The agenda for the Fullerton City Council meeting of Dec. 18 includes an item to approve the commencement of negotiations to hire Acting Chief Dan Hughes as Chief of the Fullerton Police Department. Although the department has been without a permanent chief since the final discreditable departure of Michael Sellers nearly a year ago, and effectively for many months prior to that date, the consideration to hire Captain Hughes or anyone else is nonetheless premature. Captain Hughes has vocal support from some quarters, notably many of the department’s officers, but also detractors in the community. However, his tenure as Acting Chief and his previous decades of service to the department should not be the immediate issue.
Before hiring anyone to the post the city council should form a police commission to oversee the troubled FPD. While Dan Hughes is reported to have accomplished the implementation of most of the fifty-nine recommendations of the report presented by Michael Gennaco’s Office of Independent Review in July, the city has yet to address the fifty-ninth, developing independent oversight of the Fullerton Police Department. To quote the report directly, “The City should consider creating an independent model of oversight to ensure that its Police Department objectively and thoroughly investigates critical incidents and allegations of misconduct and renders objective disciplinary decisions.”
The city currently lacks any such independent body to carry out this vital recommendation, and has yet to respond to a plan submitted to the city manager months ago by a group of citizens to create it. The Police Oversight Proposal Committee (POPC) plan specified access to complaints against officers, the power to subpoena testimony and documents, and the authority to recommend disciplinary actions as essential components of an effective oversight board. The city council has yet to place even a discussion of the subject, let alone consideration of POPC’s specific proposal, on any meeting agenda.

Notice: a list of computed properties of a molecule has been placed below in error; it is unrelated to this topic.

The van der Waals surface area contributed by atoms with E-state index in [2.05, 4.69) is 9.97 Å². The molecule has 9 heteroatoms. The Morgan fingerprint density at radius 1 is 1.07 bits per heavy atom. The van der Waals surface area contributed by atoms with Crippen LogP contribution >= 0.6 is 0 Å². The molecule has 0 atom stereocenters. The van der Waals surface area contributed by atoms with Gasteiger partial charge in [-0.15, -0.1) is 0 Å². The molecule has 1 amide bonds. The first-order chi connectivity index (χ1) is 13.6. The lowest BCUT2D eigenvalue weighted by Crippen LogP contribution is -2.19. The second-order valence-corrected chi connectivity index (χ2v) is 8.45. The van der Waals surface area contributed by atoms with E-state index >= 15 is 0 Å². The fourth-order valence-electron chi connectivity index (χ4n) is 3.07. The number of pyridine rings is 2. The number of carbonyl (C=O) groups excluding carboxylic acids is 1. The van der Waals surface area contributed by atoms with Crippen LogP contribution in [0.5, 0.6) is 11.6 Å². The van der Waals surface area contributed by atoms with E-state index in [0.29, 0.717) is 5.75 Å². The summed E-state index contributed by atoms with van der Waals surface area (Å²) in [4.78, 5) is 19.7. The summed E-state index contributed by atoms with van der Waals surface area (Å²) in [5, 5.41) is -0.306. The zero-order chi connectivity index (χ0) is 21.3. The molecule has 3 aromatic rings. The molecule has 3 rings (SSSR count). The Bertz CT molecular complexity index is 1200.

The Gennaco Report is explicit in noting that oversight boards are of not much use unless they have access to internal police documents. The report also acknowledges that state law, and recent interpretations of it, can make effective oversight of police by civilians difficult. Across the country oversight boards have a mixed record of success, depending directly on how independent they are allowed to be and how much access they are given to information.
There are no police oversight boards in Orange County, but Anaheim Mayor Tom Tait has publicly stated his support for some kind of review board in the aftermath of police shootings in his city this past year. Unlike Anaheim, which is a charter city, Fullerton is a general law city, making the implementation of necessary aspects of effective police review more difficult to establish, and requiring, for example, the cooperation of Fullerton’s police chief in allowing a police commission access to complaints and records. It is for this reason that it is critically important that the council adopt a resolution establishing a police commission prior to hiring anyone to the position of Chief of Police.
Even if, as his supporters claim, Captain Hughes has set the department on an even keel in the wake of the worst scandal in its history, he would not be Chief of Police forever. Eventually the council will need to hire his successor, and there is no telling who that might be, or who might be on the council by then. A structural approach is necessary to, as much as possible, guarantee that the people of Fullerton will have full control of the department charged to police us. Our civil rights and Fullerton’s financial stability could be at risk otherwise.
Two civil suits against the City of Fullerton within the past year have already ended with payments of $ 1 million and $ 350,000 respectively, and more civil actions against the city owing to past actions of alleged police misconduct are on the horizon. A police commission with access to complaints against officers might have headed off the serial activities of former Officer Rincon, who has already cost the city the aforementioned $ 350,000. Another FPD officer, still on the force, is the subject of a civil suit regarding an arrest that took place well before his presence at the Kelly Thomas beating in July, 2011.
Certainly, the Fullerton Police Department has been allowed to go far too long without a chief. It is of the utmost importance to hire the best candidate possible for the job, but none should even be considered before a police commission is formed to best ensure oversight of the FPD on behalf of the public it is sworn to serve.